It seems to be the norm that British politics takes over all other news but let’s not forget that over the last three weeks there have been two serious terror attacks in the UK. 

Terror affects us all!  I grew up in London in the 70s and 80s when the IRA bombing campaign was in full swing.  My parents’ block of flats was bombed because an MP had their London home there.  Thankfully, no one was hurt.  In fact, as so many in Manchester and London have shown, it often brings people together.  The residents association in my parents’ flat became a hive of activity with neighbours talking to each other in a way they never had before.

Our elections, terrorism and Brexit point to less talking and understanding throughout our country – between remainers and Brexiteers, North and South, Muslim and Christian, rich and poor.  Our country is becoming more polarised and at the fringes it spills over into hatred, violence and terrorism.

When we discuss terrorism, we often describe an ‘act of war’.  It is a defined, violent and single act whether perpetrated by a terrorist or an army, but peace is built by a thousand acts. A kind word, a community festival or a diplomatic effort.  All of them attempts by people to understand each other.  They rarely make the news but they are the foundations of our families, friendships, communities and countries.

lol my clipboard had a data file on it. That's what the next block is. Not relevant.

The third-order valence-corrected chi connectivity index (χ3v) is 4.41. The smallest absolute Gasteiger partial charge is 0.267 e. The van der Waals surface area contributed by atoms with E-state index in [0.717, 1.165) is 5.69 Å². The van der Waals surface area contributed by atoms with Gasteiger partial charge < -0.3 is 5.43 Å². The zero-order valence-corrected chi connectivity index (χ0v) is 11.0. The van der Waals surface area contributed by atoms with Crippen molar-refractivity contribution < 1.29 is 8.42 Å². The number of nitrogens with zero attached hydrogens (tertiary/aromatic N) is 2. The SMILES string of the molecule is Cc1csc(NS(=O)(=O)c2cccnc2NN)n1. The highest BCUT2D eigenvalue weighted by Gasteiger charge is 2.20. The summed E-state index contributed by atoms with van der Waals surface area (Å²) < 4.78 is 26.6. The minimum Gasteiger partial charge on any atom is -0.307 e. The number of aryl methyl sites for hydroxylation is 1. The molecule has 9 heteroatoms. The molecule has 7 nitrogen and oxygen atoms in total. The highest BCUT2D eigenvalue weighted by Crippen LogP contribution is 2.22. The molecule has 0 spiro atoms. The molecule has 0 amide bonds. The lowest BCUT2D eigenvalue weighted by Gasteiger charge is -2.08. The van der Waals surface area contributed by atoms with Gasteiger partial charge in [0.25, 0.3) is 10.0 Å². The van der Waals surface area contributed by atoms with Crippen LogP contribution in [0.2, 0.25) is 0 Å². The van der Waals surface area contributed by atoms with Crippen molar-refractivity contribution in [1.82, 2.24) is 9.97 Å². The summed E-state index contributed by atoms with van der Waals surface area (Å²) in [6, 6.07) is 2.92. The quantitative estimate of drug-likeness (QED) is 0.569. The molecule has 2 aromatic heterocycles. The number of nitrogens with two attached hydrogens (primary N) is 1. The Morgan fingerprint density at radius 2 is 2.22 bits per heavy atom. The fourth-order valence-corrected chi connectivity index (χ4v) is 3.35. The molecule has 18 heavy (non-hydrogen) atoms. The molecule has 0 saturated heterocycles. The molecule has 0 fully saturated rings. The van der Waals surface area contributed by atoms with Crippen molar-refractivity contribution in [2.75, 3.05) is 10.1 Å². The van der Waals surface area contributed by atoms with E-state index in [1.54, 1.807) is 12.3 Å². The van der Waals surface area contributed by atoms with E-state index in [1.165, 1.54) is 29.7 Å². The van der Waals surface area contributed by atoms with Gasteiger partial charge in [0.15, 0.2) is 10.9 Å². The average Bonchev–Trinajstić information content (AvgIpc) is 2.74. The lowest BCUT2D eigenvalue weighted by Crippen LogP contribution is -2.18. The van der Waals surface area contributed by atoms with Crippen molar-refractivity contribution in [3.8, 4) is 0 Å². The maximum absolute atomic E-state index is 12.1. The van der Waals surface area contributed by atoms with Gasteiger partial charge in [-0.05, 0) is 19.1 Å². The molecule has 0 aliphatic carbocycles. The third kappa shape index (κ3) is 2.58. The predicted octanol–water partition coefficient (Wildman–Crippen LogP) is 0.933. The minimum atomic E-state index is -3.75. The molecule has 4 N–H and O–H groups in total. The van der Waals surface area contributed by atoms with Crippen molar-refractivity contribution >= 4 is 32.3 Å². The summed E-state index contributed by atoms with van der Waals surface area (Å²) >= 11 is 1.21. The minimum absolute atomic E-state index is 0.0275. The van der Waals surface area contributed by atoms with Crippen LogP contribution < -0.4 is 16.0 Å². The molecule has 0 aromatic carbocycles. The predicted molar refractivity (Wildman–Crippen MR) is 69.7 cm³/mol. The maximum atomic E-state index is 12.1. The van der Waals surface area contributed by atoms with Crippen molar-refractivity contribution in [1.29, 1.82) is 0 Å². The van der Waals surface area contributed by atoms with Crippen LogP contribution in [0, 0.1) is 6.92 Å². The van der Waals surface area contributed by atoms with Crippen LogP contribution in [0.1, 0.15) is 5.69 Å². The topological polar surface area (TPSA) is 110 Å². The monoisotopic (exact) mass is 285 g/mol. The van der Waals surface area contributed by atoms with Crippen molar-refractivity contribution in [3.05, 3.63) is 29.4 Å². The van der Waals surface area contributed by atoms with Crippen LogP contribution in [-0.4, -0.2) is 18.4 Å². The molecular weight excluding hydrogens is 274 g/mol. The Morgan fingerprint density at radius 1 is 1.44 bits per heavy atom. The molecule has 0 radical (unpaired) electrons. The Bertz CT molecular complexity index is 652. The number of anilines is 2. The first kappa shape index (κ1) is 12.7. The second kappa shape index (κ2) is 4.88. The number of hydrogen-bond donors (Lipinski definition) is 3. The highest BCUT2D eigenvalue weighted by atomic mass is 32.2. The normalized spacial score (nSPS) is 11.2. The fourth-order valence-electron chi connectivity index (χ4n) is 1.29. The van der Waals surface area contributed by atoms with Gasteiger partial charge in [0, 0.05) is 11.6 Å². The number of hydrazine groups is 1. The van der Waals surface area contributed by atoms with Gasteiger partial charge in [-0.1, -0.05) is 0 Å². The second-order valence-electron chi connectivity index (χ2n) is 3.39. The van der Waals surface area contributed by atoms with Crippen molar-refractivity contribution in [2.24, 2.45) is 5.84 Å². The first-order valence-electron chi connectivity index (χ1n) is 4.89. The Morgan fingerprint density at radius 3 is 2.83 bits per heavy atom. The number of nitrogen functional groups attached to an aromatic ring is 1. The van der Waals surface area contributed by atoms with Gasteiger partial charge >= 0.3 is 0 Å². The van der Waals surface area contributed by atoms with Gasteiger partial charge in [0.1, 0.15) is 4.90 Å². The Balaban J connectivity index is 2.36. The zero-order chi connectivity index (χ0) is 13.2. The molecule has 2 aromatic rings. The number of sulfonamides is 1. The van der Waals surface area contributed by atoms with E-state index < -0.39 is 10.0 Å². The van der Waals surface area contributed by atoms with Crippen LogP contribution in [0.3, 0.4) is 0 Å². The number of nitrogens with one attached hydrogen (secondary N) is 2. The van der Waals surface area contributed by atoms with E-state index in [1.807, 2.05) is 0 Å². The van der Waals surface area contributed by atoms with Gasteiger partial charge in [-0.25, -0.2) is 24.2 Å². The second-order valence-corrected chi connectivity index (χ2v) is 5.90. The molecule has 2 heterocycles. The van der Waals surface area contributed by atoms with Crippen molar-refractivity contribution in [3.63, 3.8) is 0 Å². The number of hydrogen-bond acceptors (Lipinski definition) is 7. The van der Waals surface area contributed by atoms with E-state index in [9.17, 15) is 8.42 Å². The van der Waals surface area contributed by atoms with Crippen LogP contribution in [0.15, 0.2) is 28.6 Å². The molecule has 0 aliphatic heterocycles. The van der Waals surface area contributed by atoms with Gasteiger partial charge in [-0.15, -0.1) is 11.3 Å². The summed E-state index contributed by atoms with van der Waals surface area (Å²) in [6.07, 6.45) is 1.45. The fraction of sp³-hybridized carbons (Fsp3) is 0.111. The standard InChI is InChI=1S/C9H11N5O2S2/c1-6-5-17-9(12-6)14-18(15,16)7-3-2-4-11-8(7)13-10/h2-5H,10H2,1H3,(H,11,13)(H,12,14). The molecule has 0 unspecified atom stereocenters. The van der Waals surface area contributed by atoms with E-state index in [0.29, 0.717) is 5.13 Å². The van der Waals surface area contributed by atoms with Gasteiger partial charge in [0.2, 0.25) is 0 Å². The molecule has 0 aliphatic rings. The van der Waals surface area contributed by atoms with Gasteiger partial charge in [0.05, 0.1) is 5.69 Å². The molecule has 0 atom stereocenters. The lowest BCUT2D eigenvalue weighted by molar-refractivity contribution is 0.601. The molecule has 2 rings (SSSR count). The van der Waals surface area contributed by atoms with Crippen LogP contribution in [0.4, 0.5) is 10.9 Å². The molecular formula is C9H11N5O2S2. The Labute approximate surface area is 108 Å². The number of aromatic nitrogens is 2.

By learning to understand each other, we build our society on bonds that are far more difficult to break than our formal laws.  

The work done by charities, youth and community workers to bring communities together, help them understand each other and make friends is part of the bedrock of our stable society. 

Is the polarisation partly a result of cuts to these services? When the economy tanked in 2008, the country has responded by slowly cutting back on these sorts of ‘non-essential’ activities.  Surely, we should have done the opposite.

At Creative Youth Network, we still do this – with limited funding and means. Our Welcome Wednesdays group supports newly arrive asylum seekers to learn English, meet new friends and understand British culture.  We run city wide gigs, events and even hustings, bringing together young people from across the city. 

Whether it is young people seen as gangsters from St Paul’s or ‘chavs’ from South Bristol – our aim is to challenge these stereotypes not through rhetoric or new policies but by small acts of friendship and understanding – helping to build peace in the West of England at least.